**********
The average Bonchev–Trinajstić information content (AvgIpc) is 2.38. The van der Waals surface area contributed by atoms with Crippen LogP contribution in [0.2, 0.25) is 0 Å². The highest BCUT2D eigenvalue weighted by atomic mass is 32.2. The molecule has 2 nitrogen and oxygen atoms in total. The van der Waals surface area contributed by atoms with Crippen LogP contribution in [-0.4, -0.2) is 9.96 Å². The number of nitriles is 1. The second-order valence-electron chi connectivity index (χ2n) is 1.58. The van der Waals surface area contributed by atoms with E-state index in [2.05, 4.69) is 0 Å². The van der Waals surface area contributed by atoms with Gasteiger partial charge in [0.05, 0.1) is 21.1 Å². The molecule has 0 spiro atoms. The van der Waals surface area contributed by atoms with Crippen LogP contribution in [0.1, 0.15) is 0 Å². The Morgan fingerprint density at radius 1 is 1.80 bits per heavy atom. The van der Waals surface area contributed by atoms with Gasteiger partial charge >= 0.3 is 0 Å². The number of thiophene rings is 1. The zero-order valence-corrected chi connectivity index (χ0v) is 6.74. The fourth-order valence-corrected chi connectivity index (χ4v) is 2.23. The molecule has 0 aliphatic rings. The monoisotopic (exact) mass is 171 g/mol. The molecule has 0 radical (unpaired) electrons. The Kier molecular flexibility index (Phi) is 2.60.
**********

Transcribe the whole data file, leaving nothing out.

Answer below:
The average Bonchev–Trinajstić information content (AvgIpc) is 2.38. The van der Waals surface area contributed by atoms with Crippen LogP contribution in [0.2, 0.25) is 0 Å². The highest BCUT2D eigenvalue weighted by atomic mass is 32.2. The molecule has 2 nitrogen and oxygen atoms in total. The van der Waals surface area contributed by atoms with Crippen LogP contribution in [-0.4, -0.2) is 9.96 Å². The number of nitriles is 1. The second-order valence-electron chi connectivity index (χ2n) is 1.58. The van der Waals surface area contributed by atoms with E-state index in [2.05, 4.69) is 0 Å². The van der Waals surface area contributed by atoms with Gasteiger partial charge in [0.05, 0.1) is 21.1 Å². The molecule has 0 spiro atoms. The van der Waals surface area contributed by atoms with Crippen LogP contribution in [0.1, 0.15) is 0 Å². The Morgan fingerprint density at radius 1 is 1.80 bits per heavy atom. The van der Waals surface area contributed by atoms with Gasteiger partial charge >= 0.3 is 0 Å². The number of thiophene rings is 1. The zero-order valence-corrected chi connectivity index (χ0v) is 6.74. The fourth-order valence-corrected chi connectivity index (χ4v) is 2.23. The molecule has 0 aliphatic rings. The monoisotopic (exact) mass is 171 g/mol. The molecule has 0 radical (unpaired) electrons. The Kier molecular flexibility index (Phi) is 2.60.